Something in the choice of words, none of which offended; in the atmosphere and setting, no detail of which jarred; and in the degree of balance between utterance and silence his world of inner forces just then knew, combined to make the invitation irresistible. Moreover, he had wanted to tell it all these days. Stahl was already half convinced. Stahl would surely understand and help him. It was the psychological moment for confession. The two men rose in the same moment, Stahl to lock the cabin doors against interruption, O'Malley to set their chairs more closely side by side so that talking should be easiest.
And then without demur or hesitation he opened his heart to this other and let the floodgates of his soul swing wide. He told the vision and he told the dream; he told his hope as well. And the story of his passion, filled in with pages from those notebooks he ever carried in his pocket, still lasted when the western glow had faded from the sky and the thick-sown stars shone down upon the gliding steamer. The hush of night lay soft upon the world before he finished.
He told the thing complete, much, I imagine, as he told it all to me upon the roof of that apartment building and in the dingy Soho restaurant. He told it without reservations--his life-long yearnings: the explanation brought by the presence of the silent stranger upon the outward voyage: the journey to the Garden: the vision that all life--from gods to flowers, from men to mountains--lay contained in the conscious Being of the Earth, that Beauty was but glimpses of her essential nakedness; and that salvation of the world's disease of modern life was to be found in a general return to the simplicity of Nature close against her mothering heart. He told it all--in words that his passionate joy chose faultlessly.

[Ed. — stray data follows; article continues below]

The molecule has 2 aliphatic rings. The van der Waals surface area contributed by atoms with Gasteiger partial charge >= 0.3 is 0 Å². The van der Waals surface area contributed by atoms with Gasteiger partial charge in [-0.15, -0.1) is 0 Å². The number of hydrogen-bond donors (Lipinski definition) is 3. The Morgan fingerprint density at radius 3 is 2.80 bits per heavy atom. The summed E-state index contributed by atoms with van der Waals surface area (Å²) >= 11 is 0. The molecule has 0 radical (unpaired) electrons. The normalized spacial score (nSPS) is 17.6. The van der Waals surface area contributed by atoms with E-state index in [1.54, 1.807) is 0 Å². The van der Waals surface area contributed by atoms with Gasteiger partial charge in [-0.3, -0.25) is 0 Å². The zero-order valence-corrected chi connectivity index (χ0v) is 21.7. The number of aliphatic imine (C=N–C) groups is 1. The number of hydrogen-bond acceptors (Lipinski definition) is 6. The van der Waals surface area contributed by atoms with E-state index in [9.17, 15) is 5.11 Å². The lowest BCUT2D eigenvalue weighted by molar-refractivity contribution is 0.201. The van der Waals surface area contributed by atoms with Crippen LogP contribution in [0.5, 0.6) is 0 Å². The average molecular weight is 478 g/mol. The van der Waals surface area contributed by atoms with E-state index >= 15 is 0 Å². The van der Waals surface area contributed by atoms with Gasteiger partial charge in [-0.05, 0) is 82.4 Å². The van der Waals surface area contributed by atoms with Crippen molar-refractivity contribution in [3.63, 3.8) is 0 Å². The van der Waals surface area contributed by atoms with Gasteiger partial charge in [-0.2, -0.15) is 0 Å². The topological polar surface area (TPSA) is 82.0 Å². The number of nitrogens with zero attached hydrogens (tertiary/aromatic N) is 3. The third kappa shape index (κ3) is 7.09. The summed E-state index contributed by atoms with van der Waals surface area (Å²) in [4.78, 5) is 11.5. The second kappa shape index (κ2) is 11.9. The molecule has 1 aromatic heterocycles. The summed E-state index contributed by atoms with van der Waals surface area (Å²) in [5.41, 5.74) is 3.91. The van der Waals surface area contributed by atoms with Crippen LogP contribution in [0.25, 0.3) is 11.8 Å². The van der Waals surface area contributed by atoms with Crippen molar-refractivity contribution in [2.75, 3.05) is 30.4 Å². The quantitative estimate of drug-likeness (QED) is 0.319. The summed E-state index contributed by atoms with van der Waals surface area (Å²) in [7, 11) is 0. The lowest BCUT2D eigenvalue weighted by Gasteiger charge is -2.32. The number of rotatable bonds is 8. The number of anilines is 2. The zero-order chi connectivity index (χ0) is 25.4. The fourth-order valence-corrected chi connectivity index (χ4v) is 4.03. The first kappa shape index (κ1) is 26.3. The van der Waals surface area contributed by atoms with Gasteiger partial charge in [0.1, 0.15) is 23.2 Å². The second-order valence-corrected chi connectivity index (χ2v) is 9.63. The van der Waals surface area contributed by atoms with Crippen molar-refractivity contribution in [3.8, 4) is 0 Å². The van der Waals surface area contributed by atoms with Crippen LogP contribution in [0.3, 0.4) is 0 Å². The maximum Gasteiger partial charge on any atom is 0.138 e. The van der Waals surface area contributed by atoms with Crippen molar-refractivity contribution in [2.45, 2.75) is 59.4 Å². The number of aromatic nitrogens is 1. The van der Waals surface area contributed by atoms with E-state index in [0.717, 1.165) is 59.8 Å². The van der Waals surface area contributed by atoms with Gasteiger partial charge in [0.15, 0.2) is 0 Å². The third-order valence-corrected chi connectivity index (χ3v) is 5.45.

And Heinrich Stahl in silence listened. He asked no single question. He made no movement in his chair. His black cigar went out before the half of it was smoked. The darkness hid his face impenetrably.
And no one came to interrupt. The murmur of the speeding steamer, and occasional footsteps on the deck as passengers passed to and fro in the cool of the night, were the only sounds that broke the music of that incurable idealist's impassioned story.